Unformatted text preview: Baraka's early flash of brilliance did not go unnoticed. In his late twenties, he earned a John Hay Whitney Fellowship and an Obie for the violent drama Dutchman (1963), a taut, menacing vehicle for black consciousness-raising. It succeeded off-Broadway the same year he produced The Toilet, The Baptism, and The Slave. The latter is an explosive drama depicting racist confrontations of the times. A kingpin of the Black Arts Movement by 1964, Baraka was visiting scholar at the University of Buffalo. After his adoption of a Muslim name, he settled in Harlem to write J-E-L-L-O (1965), a denunciation of a public figure, and autobiographical fiction, The System of Dante's Hell (1965), which earned him a Guggenheim Fellowship. His work sharpened in Home: Social Essays (1966) and fueled the drive for the Black Arts Repertory Theater School, one of New York City's cultural...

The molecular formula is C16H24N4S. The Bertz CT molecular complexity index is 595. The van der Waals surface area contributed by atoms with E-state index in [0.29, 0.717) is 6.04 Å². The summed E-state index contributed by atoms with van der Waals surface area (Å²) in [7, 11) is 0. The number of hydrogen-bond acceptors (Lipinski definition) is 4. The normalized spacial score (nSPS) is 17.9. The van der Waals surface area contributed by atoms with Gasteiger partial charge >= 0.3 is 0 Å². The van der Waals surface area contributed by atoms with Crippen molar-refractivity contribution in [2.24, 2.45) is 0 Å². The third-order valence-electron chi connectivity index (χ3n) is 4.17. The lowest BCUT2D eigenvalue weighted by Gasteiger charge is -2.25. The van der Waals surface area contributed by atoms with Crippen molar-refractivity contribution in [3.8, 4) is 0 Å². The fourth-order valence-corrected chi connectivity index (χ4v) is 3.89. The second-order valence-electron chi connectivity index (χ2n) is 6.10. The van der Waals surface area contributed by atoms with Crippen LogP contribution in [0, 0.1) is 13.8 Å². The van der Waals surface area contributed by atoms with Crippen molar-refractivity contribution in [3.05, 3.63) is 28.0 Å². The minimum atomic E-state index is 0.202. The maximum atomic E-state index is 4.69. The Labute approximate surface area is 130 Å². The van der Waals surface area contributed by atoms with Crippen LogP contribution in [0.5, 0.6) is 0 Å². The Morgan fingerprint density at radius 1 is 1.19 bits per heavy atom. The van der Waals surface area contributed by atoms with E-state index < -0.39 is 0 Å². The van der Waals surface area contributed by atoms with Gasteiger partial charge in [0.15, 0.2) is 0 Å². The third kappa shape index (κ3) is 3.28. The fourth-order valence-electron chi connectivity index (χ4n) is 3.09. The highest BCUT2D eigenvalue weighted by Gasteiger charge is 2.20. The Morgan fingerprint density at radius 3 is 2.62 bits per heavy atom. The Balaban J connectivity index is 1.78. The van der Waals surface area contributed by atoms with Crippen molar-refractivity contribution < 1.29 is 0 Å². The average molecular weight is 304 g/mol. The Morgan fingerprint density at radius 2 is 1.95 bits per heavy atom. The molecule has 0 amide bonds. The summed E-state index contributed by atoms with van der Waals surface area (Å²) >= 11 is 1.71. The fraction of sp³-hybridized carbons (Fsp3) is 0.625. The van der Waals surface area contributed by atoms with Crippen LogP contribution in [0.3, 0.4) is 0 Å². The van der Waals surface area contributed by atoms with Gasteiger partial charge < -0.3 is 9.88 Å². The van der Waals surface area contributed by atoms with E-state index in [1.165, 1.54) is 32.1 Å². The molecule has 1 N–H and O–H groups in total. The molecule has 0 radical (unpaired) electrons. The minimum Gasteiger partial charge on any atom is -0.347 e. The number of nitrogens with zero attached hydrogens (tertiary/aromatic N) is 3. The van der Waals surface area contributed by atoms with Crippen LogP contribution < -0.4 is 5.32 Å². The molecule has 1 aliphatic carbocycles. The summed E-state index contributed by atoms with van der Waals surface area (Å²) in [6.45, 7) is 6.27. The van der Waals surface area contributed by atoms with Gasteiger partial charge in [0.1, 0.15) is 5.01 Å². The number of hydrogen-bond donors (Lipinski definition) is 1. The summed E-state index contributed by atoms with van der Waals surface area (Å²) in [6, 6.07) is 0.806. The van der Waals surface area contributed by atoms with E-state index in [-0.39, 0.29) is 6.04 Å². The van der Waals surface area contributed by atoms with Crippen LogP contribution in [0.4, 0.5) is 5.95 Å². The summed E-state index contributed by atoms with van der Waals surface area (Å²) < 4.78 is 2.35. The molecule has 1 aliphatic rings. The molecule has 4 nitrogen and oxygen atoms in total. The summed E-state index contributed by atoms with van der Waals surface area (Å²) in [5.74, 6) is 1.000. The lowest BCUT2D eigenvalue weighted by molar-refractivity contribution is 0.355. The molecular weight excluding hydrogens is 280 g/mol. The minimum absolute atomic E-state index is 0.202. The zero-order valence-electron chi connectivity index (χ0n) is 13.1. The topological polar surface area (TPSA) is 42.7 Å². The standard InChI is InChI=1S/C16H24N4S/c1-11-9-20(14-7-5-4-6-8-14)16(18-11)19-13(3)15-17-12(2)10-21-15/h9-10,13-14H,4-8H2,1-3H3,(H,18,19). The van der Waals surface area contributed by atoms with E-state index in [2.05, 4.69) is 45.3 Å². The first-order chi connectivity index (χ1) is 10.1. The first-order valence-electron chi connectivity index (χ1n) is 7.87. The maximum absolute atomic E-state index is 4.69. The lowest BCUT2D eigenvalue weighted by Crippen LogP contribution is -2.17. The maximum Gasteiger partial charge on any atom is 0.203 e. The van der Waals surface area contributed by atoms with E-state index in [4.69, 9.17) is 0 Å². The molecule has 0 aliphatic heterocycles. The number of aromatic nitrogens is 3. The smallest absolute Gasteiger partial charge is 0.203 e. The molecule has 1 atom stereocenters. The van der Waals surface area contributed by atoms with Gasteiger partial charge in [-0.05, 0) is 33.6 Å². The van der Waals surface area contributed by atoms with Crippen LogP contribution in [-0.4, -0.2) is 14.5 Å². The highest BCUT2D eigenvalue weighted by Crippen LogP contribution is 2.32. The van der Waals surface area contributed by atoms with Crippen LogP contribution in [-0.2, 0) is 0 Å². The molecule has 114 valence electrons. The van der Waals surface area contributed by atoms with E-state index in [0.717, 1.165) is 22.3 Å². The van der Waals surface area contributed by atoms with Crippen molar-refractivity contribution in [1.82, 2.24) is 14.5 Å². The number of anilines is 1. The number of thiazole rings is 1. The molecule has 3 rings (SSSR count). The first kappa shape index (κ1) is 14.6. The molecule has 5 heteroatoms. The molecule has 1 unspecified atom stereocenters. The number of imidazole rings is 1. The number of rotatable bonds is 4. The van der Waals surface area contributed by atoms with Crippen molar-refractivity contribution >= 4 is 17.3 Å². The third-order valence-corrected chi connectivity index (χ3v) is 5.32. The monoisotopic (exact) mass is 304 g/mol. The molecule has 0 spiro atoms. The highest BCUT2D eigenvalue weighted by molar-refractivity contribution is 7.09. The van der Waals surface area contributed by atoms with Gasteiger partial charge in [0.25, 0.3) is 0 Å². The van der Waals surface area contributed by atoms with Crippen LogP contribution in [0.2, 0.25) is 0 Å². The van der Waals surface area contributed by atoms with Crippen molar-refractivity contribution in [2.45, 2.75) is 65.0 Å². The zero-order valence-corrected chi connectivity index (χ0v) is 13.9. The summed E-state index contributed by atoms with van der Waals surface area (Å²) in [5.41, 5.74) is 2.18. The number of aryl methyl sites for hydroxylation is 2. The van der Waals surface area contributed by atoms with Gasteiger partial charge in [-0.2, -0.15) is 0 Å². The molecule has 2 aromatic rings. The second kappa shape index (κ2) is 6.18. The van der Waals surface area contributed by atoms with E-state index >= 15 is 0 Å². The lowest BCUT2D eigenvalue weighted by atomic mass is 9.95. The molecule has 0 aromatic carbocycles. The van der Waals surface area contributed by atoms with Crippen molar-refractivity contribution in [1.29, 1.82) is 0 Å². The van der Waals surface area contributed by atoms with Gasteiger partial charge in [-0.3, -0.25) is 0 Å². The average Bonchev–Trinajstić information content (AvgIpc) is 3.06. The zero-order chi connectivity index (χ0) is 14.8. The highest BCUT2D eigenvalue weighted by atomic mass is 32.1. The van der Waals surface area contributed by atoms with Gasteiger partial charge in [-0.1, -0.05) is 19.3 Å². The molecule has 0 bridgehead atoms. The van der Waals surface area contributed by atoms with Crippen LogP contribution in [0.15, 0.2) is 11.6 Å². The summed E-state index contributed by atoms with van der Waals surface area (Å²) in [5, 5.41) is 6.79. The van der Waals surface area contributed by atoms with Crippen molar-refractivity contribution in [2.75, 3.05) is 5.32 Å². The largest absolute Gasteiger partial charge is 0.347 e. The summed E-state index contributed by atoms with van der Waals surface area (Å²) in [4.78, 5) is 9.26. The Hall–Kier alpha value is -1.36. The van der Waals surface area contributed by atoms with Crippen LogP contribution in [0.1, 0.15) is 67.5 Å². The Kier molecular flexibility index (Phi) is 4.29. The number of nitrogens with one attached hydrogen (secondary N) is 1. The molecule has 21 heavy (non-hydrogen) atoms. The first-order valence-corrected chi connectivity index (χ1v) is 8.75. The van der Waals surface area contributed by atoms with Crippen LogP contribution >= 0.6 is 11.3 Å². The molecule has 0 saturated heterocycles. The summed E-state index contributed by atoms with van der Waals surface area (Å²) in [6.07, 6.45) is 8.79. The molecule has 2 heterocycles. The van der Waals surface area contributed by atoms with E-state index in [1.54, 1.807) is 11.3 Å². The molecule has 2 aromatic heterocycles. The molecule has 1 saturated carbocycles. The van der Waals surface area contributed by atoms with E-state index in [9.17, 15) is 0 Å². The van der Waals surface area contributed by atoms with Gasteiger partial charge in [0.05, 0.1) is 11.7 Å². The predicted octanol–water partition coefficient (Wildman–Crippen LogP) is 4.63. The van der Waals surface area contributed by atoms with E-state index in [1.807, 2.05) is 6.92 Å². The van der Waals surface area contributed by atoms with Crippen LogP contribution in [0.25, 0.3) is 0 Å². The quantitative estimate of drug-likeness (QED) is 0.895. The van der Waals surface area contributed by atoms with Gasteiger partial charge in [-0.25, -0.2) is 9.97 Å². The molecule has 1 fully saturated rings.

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- Fall '08
- Black Arts Movement, Baraka, Amiri Baraka/LeRoi Jones